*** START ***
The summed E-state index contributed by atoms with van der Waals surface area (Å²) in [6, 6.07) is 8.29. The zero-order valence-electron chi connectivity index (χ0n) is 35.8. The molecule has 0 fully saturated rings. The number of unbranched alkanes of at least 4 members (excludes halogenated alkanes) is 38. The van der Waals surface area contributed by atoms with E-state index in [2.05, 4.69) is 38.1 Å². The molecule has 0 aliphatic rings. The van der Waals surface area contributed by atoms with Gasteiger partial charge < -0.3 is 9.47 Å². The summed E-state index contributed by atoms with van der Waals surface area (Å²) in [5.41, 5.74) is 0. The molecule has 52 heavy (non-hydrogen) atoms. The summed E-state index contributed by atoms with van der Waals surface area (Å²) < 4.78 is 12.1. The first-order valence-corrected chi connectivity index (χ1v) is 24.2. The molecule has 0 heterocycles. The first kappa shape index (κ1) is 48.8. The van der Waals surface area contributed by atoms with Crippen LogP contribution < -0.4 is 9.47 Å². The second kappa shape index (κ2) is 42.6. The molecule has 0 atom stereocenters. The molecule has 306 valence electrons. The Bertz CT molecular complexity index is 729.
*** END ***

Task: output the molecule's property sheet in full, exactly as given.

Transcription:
The summed E-state index contributed by atoms with van der Waals surface area (Å²) in [6, 6.07) is 8.29. The zero-order valence-electron chi connectivity index (χ0n) is 35.8. The molecule has 0 fully saturated rings. The number of unbranched alkanes of at least 4 members (excludes halogenated alkanes) is 38. The van der Waals surface area contributed by atoms with E-state index in [2.05, 4.69) is 38.1 Å². The molecule has 0 aliphatic rings. The van der Waals surface area contributed by atoms with Gasteiger partial charge < -0.3 is 9.47 Å². The summed E-state index contributed by atoms with van der Waals surface area (Å²) in [5.41, 5.74) is 0. The molecule has 52 heavy (non-hydrogen) atoms. The summed E-state index contributed by atoms with van der Waals surface area (Å²) < 4.78 is 12.1. The first-order valence-corrected chi connectivity index (χ1v) is 24.2. The molecule has 0 heterocycles. The first kappa shape index (κ1) is 48.8. The van der Waals surface area contributed by atoms with Crippen LogP contribution < -0.4 is 9.47 Å². The second kappa shape index (κ2) is 42.6. The molecule has 0 atom stereocenters. The molecule has 306 valence electrons. The Bertz CT molecular complexity index is 729.